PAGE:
The collection will follow Green’s career as a criminologist from her days as a graduate student at the university up to her present position as founder and executive director for the Center for Law and Justice. The center is an Albany-based organization that works to educate and advocate for poor communities and communities of color, so that they can effectively participate in social and political change.

“It’s just an incredible enrichment to our archives,” said Brian Keough, head of the Grenander Special Collections and Archives. “Her papers augment our other collections, including National Death Penalty Archives, that are related to her career and papers.”

Green has been active in the criminal justice system in New York State since she graduated from the university. She is known best for her dedication to prison reform and her advocacy work on behalf of prisoners’ rights. She also ran for Lieutenant Governor in 1998 on the Green Party ticket, with a platform emphasis on a progressive approach to criminal justice.

“It took me a while to decide to give up my material,” said Green. “For some reason you think you ought to hold onto it. Hopefully, it can be useful to people who are trying to understand the history of our community and understand a different perspective on the issues that we have been dealing with in criminal justice and race.”

—N.G.

What’s Your Perspective?

Looking for a place to voice your dissent over issues related to the war on terror? How about the war in Afghanistan, racial profiling of Muslims, the pending war in Iraq, or the ongoing standoff between Israel and Palestine? A new local radio program, which will air for the first time this Friday from 5 to 6 PM on WRPI, looks to provide such a forum. The show, titled Capital District for Justice and Peace Free Palestine Radio, was expected to launch last Friday but was delayed one week due to technical difficulties.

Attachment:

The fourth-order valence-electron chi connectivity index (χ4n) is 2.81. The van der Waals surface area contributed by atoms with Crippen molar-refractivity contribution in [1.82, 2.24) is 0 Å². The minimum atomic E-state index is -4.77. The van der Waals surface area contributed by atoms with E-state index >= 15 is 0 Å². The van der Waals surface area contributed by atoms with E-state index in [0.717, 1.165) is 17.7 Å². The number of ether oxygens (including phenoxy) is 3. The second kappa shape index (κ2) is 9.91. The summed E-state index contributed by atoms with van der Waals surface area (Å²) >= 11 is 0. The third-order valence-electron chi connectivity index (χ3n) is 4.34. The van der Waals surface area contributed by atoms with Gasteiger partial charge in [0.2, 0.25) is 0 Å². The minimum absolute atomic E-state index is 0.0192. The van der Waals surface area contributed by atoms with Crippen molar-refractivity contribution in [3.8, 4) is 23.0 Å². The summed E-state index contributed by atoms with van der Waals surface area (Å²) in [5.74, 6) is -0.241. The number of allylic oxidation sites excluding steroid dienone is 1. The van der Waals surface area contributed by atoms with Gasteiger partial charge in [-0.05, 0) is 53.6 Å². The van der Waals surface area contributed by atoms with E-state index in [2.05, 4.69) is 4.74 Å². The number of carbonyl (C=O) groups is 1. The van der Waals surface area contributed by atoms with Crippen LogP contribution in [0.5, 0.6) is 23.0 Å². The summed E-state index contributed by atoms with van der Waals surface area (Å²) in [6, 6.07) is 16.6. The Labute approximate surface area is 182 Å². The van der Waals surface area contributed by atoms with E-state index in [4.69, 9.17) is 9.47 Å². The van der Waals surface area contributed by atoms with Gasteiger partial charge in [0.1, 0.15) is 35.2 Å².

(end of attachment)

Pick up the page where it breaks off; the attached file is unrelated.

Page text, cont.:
The hour-long program intends to give the public an appropriate place to hold discussions concerning a plethora of topics here in the United States and abroad.

Yunus Fiske, the show’s founder and host, said that he hopes that listeners will hear alternative perspectives, ones that are not readily heard in the mainstream media, about a variety of issues.

“I don’t think that the mainstream media does a good job at covering many situations, and people are only getting one perspective on things,” explained Fiske.

For example, he cites the situation between Israel and Palestine.

“People think that if you are against Israel’s occupation of Palestine, then you are supporting terrorism or you want Israel to fall into the sea,” said Fiske. “That is just not the case. The hope is that people will listen to different points of view, and have a better understanding of where people are coming from and hear different perspectives about all of these issues that affect our lives. In many instances, people want the same thing, which is peace.”

The call-in program is open to anyone, as long as they are respectful and rational, and refrain from profanity. Call WRPI at 276-6247 on Fridays from 5 to 6 if you care to join in.

—N.G.